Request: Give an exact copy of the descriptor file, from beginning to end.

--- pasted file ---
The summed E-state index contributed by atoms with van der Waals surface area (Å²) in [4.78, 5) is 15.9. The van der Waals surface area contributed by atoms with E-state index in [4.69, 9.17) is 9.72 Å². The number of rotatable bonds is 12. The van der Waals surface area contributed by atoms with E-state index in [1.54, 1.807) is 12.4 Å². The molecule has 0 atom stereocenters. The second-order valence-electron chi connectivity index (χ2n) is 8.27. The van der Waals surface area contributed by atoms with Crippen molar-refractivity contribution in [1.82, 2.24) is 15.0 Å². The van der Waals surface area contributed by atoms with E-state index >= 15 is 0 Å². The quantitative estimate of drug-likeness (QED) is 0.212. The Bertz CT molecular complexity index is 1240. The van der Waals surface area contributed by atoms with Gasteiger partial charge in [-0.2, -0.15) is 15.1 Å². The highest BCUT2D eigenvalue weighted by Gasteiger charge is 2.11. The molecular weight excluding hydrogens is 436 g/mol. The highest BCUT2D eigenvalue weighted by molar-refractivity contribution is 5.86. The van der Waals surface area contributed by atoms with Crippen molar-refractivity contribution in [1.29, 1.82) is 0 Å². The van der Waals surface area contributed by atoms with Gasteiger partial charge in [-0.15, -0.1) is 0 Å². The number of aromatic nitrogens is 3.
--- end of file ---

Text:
The summed E-state index contributed by atoms with van der Waals surface area (Å²) in [4.78, 5) is 15.9. The van der Waals surface area contributed by atoms with E-state index in [4.69, 9.17) is 9.72 Å². The number of rotatable bonds is 12. The van der Waals surface area contributed by atoms with E-state index in [1.54, 1.807) is 12.4 Å². The molecule has 0 atom stereocenters. The second-order valence-electron chi connectivity index (χ2n) is 8.27. The van der Waals surface area contributed by atoms with Crippen molar-refractivity contribution in [1.82, 2.24) is 15.0 Å². The van der Waals surface area contributed by atoms with E-state index >= 15 is 0 Å². The quantitative estimate of drug-likeness (QED) is 0.212. The Bertz CT molecular complexity index is 1240. The van der Waals surface area contributed by atoms with Gasteiger partial charge in [-0.2, -0.15) is 15.1 Å². The highest BCUT2D eigenvalue weighted by Gasteiger charge is 2.11. The molecular weight excluding hydrogens is 436 g/mol. The highest BCUT2D eigenvalue weighted by molar-refractivity contribution is 5.86. The van der Waals surface area contributed by atoms with Crippen molar-refractivity contribution in [1.29, 1.82) is 0 Å². The van der Waals surface area contributed by atoms with Gasteiger partial charge in [-0.15, -0.1) is 0 Å². The number of aromatic nitrogens is 3.